Eventually, Lennon made it to the Kogi region. He stayed at camp on the coast, around a 20 to 30-minute drive away from the village of Tunguexa. The community features more than 60 dwellings and two indigenous ceremonial houses.

Although he only spent a few days in these less-explored areas of Colombia, he said it 'felt like a lifetime', partly because he didn't take a computer, phone or watch with him.
Every morning after breakfast, Lennon and his team made their way to the Kogi village and immersed themselves in daily life, communicating with the help of a translator and one of the more 'well-travelled Kogis', who could speak English and Spanish.

The Kogi language belongs to the Chibchan family and they don't traditionally speak Spanish.

Asked what a typical day was like with the Kogis, Lennon says: 'From my understanding, the tribe would gather several times a day, to discuss not only local issues but the main global issue too, which was beginning to affect them: climate change.'

Over the decades, the Kogi have become increasingly alarmed about the environment, having witnessed deforestation and the melting of glaciers and snowcaps on the mountains around them.

Lennon saw that areas close to the Kogi tribe had been commercialised, but this hadn't reached their location - 'yet'.

During his time in the village, Lennon set out to 'capture certain moments that would tell the Kogi's story'. One shot shows a smiling young boy with long thick black hair. He was apparently set to become the next village 'elder' and leader.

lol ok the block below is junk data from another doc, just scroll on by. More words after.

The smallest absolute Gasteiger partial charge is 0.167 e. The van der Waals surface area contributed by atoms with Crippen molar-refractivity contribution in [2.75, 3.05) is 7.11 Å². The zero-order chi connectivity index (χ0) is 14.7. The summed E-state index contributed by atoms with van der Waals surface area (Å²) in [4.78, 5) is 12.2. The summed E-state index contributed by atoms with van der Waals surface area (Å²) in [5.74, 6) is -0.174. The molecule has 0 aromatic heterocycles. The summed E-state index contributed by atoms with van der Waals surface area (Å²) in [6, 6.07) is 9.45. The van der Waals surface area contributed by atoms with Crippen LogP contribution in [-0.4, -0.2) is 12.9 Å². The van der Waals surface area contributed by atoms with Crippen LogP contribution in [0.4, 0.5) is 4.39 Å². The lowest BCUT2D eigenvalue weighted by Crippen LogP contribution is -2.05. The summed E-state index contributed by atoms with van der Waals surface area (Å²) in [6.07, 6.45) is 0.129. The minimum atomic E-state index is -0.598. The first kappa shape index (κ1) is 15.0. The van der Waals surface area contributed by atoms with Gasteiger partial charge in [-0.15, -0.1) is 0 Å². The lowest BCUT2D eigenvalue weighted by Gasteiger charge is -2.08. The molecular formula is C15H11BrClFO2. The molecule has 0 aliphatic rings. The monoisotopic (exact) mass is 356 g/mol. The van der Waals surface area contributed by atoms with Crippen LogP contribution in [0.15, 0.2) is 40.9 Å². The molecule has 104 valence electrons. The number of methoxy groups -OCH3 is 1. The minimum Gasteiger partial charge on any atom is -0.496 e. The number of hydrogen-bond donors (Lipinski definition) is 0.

'He, without question, had something very special about him, a certain aura, an old soul,' Lennon muses.

In another shot, Lennon takes a turn in front of the camera, and he is seen being patted by a smiling Kogi tribesman.

He said this was taken after a ceremony, which gave him 'strength and spiritual protection', and welcomed him into the Kogi family.

'Only a few were given this privilege,' Lennon explains.

Other photos see Kogi men playing with poporos - containers made from small hollow gourds filled with lime powder made from crushed shells. A stick is inserted into the gourd and can be turned around in an act of meditation.

Another accessory the men are seen carrying are striped cotton bags, made for them by the women.

As for the mountainous scenery, Lennon simply sums it up as 'beautiful, romantic, and organic' and the food he ate was 'simple but delicious', with a fresh mix of rice, vegetables and fruit.
Asked what lessons the western world could learn from the Kogi people, Lennon replies: 'As with most, if not all indigenous tribes, it's about respecting and protecting Mother Earth, and all who reside with her.'

Off the back of the Kogi expedition, the ACT and TWFF went about buying back some of the waterfront land that originally belonged to the tribe before they were forced to flee to the mountains during the Spanish invasion that 'slaughtered many of their people'.

Lennon says that 'the idea with buying back their ancestral land, was so they can go "home".'  

The artist concludes: 'Colombia has had a hard time, but it does seem that things are slowly, but surely becoming better and safer.

'I have returned since and I would absolutely love to return again one day. There is just so much to discover in the country, and I loved not only the land but the people too.'